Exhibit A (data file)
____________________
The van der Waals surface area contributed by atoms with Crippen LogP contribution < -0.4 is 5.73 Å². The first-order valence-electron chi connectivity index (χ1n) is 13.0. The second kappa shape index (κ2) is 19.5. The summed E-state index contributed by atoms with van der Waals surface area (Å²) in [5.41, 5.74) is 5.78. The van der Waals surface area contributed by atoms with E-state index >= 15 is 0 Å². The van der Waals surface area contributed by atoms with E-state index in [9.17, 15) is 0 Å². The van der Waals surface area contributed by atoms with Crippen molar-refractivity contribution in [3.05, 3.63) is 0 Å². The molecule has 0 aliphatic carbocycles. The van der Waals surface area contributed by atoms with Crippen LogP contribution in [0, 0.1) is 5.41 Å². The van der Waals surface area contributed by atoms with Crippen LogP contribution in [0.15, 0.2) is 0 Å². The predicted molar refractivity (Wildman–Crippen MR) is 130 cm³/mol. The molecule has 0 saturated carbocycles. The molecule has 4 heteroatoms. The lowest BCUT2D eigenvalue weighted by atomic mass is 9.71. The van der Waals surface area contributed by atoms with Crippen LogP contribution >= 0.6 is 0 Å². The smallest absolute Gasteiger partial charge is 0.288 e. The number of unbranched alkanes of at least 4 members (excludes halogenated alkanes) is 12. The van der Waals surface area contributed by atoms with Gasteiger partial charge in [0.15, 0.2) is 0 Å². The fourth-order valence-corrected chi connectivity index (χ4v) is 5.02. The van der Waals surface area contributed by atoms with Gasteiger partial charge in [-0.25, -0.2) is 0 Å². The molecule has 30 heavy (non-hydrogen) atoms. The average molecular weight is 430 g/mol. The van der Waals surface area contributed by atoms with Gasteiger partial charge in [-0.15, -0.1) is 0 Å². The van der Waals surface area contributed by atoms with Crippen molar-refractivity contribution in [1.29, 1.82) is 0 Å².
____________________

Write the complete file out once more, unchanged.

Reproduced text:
The van der Waals surface area contributed by atoms with Crippen LogP contribution < -0.4 is 5.73 Å². The first-order valence-electron chi connectivity index (χ1n) is 13.0. The second kappa shape index (κ2) is 19.5. The summed E-state index contributed by atoms with van der Waals surface area (Å²) in [5.41, 5.74) is 5.78. The van der Waals surface area contributed by atoms with E-state index >= 15 is 0 Å². The van der Waals surface area contributed by atoms with E-state index in [9.17, 15) is 0 Å². The van der Waals surface area contributed by atoms with Crippen molar-refractivity contribution in [3.05, 3.63) is 0 Å². The molecule has 0 aliphatic carbocycles. The van der Waals surface area contributed by atoms with Crippen LogP contribution in [0, 0.1) is 5.41 Å². The van der Waals surface area contributed by atoms with Crippen LogP contribution in [0.15, 0.2) is 0 Å². The predicted molar refractivity (Wildman–Crippen MR) is 130 cm³/mol. The molecule has 0 saturated carbocycles. The molecule has 4 heteroatoms. The lowest BCUT2D eigenvalue weighted by atomic mass is 9.71. The van der Waals surface area contributed by atoms with Crippen LogP contribution >= 0.6 is 0 Å². The smallest absolute Gasteiger partial charge is 0.288 e. The number of unbranched alkanes of at least 4 members (excludes halogenated alkanes) is 12. The van der Waals surface area contributed by atoms with Gasteiger partial charge in [0.15, 0.2) is 0 Å². The fourth-order valence-corrected chi connectivity index (χ4v) is 5.02. The van der Waals surface area contributed by atoms with Gasteiger partial charge in [-0.25, -0.2) is 0 Å². The molecule has 30 heavy (non-hydrogen) atoms. The average molecular weight is 430 g/mol. The van der Waals surface area contributed by atoms with Gasteiger partial charge in [-0.15, -0.1) is 0 Å². The van der Waals surface area contributed by atoms with Crippen molar-refractivity contribution in [1.29, 1.82) is 0 Å².